We didn’t need a big dog, we already had two big dogs, but that brown lab was the saddest animal I’d ever seen, and I couldn’t walk away. I did at first, I left the pet store where the rescue group was set up, drove home, but she wouldn’t leave me alone. She was found at an abandoned house, her owners had moved and left her alone with no food or water, with a small pup from her last litter and she was pregnant again. The poor dog had been bred nearly to death, practically crippled from being kept in a small crate and she had heartworms. A rescuer had pulled her from a county shelter on the day she and her pup were to be euthanized, brought her home and set up a place for her to have the new puppies. Soon the puppies were old enough and all were adopted, but no one had showed interest in this big sad girl. Her story stayed with me. I gave up and made a call.
She lumbered along, head and tail down, and she didn’t resist when I brought her in the house, she had long ago given up her spirit to humans. This dog had no expectations of kindness or comfort and had simply resigned herself to bear whatever was next. I led her to a huge soft bed, she stopped, lifted her head and looked at me, puzzled, and then with hesitation, stepped up on the bed. I sat down beside her for a while, rubbed her head and told her that her name was Sadie, that she was safe and that our hands would never hurt her and then I left her alone to rest, but I could feel her eyes following me.
She was a beautiful dog, dark brown with a ridge of hair down her back like a Rhodesian Ridgeback, which was probably one of the reasons she was being bred, but her beautiful body was ravaged after so many years of starvation, breeding and neglect. Her heartworms were very severe, her teeth were ground down, from chewing on a kennel or fencing, her joints were stiff and muscles atrophied from a life of confinement, but with patience over time her sadness lightened and her eyes shone with intelligence and interest. The vet told us we could try the heartworm shots to possibly slow down the progressive destruction of her heart, but we needed to understand she was not going to survive the heartworms, the damage was already done. We tried one shot, but after witnessing her pain, we said, no more, and took her home to live out the rest of her life. And Sadie did live.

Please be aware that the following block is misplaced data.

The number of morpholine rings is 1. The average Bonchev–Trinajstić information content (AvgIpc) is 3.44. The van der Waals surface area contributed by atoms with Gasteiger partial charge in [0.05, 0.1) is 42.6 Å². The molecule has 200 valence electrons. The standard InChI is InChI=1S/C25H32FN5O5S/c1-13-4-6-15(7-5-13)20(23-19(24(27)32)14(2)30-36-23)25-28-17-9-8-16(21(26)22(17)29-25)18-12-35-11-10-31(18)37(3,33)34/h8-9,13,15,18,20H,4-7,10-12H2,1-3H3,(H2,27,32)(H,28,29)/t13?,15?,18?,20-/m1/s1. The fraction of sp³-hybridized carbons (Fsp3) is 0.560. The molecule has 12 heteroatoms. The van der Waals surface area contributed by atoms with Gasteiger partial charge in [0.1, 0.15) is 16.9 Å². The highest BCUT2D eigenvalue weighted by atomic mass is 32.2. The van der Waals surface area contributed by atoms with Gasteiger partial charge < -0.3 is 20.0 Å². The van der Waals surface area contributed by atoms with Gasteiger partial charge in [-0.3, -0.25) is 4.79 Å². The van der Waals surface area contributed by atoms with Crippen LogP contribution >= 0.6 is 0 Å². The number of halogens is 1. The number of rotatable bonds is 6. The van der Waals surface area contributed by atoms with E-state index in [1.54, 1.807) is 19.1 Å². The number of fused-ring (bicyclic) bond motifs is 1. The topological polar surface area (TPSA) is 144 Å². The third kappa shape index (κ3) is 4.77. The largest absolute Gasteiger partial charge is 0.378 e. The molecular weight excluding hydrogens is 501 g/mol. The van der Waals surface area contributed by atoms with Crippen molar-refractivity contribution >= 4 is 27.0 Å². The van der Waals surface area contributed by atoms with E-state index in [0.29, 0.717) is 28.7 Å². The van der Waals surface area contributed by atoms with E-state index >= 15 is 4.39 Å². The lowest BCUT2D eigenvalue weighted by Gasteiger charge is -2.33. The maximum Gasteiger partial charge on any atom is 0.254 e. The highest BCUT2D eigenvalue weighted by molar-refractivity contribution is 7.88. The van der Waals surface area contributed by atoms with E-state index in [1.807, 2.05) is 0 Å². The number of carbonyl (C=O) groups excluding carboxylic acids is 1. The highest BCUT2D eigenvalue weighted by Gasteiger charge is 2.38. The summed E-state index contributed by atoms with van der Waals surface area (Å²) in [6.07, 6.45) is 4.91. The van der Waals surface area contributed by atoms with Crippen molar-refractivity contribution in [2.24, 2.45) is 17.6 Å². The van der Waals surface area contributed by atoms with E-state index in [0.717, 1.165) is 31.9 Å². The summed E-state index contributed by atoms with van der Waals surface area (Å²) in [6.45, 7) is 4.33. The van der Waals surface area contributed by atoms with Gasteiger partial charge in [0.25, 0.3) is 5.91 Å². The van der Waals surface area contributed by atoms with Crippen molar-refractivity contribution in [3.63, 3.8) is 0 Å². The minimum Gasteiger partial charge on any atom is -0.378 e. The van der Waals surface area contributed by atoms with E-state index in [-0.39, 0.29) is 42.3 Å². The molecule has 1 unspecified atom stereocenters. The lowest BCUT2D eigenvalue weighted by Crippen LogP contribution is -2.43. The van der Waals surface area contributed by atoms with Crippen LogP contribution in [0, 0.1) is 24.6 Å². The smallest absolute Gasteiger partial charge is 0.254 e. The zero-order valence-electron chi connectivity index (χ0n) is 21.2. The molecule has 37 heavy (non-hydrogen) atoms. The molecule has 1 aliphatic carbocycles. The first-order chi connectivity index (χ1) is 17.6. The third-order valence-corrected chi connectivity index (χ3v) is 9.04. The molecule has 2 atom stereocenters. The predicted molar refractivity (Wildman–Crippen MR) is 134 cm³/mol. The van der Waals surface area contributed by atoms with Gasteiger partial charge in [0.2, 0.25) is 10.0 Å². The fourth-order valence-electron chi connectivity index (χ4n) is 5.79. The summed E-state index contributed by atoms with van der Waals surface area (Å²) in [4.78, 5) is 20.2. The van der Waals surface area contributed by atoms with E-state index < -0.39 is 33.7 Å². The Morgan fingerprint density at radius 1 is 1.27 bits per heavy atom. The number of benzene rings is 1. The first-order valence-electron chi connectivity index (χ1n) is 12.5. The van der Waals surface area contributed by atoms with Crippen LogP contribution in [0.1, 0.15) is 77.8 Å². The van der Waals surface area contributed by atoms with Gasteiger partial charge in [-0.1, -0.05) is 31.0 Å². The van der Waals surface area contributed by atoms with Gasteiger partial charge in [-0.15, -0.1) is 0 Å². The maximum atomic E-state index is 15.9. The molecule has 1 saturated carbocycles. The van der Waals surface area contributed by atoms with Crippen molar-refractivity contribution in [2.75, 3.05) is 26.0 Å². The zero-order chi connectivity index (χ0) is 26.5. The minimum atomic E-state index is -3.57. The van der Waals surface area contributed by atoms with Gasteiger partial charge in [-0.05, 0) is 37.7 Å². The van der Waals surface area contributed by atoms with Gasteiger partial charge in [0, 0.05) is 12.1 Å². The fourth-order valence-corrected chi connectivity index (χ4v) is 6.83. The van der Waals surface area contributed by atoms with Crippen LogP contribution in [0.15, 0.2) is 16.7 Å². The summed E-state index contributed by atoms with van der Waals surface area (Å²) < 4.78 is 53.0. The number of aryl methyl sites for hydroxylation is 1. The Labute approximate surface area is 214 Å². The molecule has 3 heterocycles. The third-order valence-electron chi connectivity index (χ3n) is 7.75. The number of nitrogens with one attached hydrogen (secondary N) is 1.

She decided early on that she was queen and made sure the rest of the pack understood this completely. She installed her throne (foam bed) in the foyer so she could look out the front door to keep an eye on the neighborhood and nothing escaped her notice. Our world was a far safer place when Sadie was on guard. The other dogs acknowledged her superiority and avoided the foyer, any ball or toy that landed near her was lost, they would not cross the invisible boundary she had established. They simply waited until she went outside to make a dash to claim the errant item. Having raised many puppies, Sadie was quick to mete out discipline in the form of a gentle nip to either human or canine should they get out of line. More than once have I been in her way or a little too slow and received a small nip as she passed, but she was quick to show love by butting her head against our legs and holding her it there for just a moment, and then moving on.
Sadie loved to go for long slow walks by herself in the fields around our house and being that the property was fenced and she too hefty to fit under or through the fence rails, we let her go. Every morning at about 5:00 am, she would stand outside our bedroom door and flap her jaws until one of us surrendered and got up to let her outside. She would wander around the fields and yards for about an hour and then bark at the back door to be let back in and you better be quick to respond, or you were in for a nip as she walked past. This routine would take place each morning until the day she died, and nothing stood in her way, not anything or anyone. One morning, still half asleep, I missed a step and fell to the tile, breaking my leg. Sadie stood at the top of the steps looking at me, obviously annoyed, then ambled down and flapped her jaws until I pulled myself over to the door and let her out. Only then did I yell for my husband.
Although her health deteriorated over the two years she was here, I believe she was happy with us. She knew what it was to lay her head down in comfort and safety, she knew the freedom of wandering and following scents on the wind, and she knew we loved her, of that I’m sure. That morning I knew something was up as she wandered room to room as if looking for something and kept coming back to me in my study. I followed her to her bed by the door and she stood there waiting for me to sit down. I sat on the floor and she climbed on her bed just as the sun rays were starting to move through the glass across the floor. We stayed there together for some time while I rubbed her head and body, but her eyes didn’t leave me and when her breathing changed, I knew where we were going. I stretched out beside her on her big bed, put my arm across her softly trembling body, held her close and whispered to her. She lifted her head to look at me a final time, gently sighed, and then she left me. The other dogs had gathered and lay near us, but still outside her invisible line until that last breath and then they silently moved closer and settled around her bed. We laid there awhile, all of us still and quiet, but when I finally got up and was walking away, I looked back and saw little Shasta crawl closer, put her two front paws on the bed, and lick Sadie’s face.
Some mornings I look across the wet fields and I expect to see her plodding gait, brown nose to the wind, as she follows the smells leading her back home. You take grace where you find it and sometimes it nips you on the leg as it passes by. I miss her still.
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